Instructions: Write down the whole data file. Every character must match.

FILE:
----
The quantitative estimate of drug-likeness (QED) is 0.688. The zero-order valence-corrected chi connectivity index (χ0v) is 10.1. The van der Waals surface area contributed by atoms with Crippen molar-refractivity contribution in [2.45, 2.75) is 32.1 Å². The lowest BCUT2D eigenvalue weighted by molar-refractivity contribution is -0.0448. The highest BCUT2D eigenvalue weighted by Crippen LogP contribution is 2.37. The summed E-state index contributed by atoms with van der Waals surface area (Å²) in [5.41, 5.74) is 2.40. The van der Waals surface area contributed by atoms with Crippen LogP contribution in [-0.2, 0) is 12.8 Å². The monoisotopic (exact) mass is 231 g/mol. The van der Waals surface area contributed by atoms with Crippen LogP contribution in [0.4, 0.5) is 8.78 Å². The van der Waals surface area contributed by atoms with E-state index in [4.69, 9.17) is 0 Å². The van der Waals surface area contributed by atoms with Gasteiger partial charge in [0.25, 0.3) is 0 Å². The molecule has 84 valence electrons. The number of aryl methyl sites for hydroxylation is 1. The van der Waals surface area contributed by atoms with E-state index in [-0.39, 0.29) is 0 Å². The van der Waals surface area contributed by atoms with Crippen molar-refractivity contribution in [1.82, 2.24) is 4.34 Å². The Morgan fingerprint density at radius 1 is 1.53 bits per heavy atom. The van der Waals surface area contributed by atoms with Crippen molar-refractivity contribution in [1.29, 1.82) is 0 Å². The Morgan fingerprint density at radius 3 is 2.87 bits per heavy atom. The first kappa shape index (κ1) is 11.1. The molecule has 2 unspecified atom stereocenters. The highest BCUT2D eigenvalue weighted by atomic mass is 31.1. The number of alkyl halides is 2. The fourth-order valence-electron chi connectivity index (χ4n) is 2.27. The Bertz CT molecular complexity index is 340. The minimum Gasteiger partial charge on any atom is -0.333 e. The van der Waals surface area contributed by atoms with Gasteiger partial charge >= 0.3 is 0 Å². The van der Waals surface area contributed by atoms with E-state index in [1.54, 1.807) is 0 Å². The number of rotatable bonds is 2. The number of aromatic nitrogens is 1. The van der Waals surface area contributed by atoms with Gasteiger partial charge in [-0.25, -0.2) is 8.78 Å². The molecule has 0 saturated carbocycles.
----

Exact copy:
The quantitative estimate of drug-likeness (QED) is 0.688. The zero-order valence-corrected chi connectivity index (χ0v) is 10.1. The van der Waals surface area contributed by atoms with Crippen molar-refractivity contribution in [2.45, 2.75) is 32.1 Å². The lowest BCUT2D eigenvalue weighted by molar-refractivity contribution is -0.0448. The highest BCUT2D eigenvalue weighted by Crippen LogP contribution is 2.37. The summed E-state index contributed by atoms with van der Waals surface area (Å²) in [5.41, 5.74) is 2.40. The van der Waals surface area contributed by atoms with Crippen LogP contribution in [-0.2, 0) is 12.8 Å². The monoisotopic (exact) mass is 231 g/mol. The van der Waals surface area contributed by atoms with Crippen LogP contribution in [0.4, 0.5) is 8.78 Å². The van der Waals surface area contributed by atoms with E-state index in [4.69, 9.17) is 0 Å². The van der Waals surface area contributed by atoms with Gasteiger partial charge in [0.25, 0.3) is 0 Å². The molecule has 84 valence electrons. The number of aryl methyl sites for hydroxylation is 1. The van der Waals surface area contributed by atoms with E-state index in [-0.39, 0.29) is 0 Å². The van der Waals surface area contributed by atoms with Crippen molar-refractivity contribution in [1.82, 2.24) is 4.34 Å². The Morgan fingerprint density at radius 1 is 1.53 bits per heavy atom. The van der Waals surface area contributed by atoms with Crippen molar-refractivity contribution in [1.29, 1.82) is 0 Å². The Morgan fingerprint density at radius 3 is 2.87 bits per heavy atom. The first kappa shape index (κ1) is 11.1. The molecule has 2 unspecified atom stereocenters. The highest BCUT2D eigenvalue weighted by atomic mass is 31.1. The number of alkyl halides is 2. The fourth-order valence-electron chi connectivity index (χ4n) is 2.27. The Bertz CT molecular complexity index is 340. The minimum Gasteiger partial charge on any atom is -0.333 e. The van der Waals surface area contributed by atoms with Gasteiger partial charge >= 0.3 is 0 Å². The van der Waals surface area contributed by atoms with E-state index in [1.54, 1.807) is 0 Å². The number of rotatable bonds is 2. The number of aromatic nitrogens is 1. The van der Waals surface area contributed by atoms with Gasteiger partial charge in [-0.25, -0.2) is 8.78 Å². The molecule has 0 saturated carbocycles.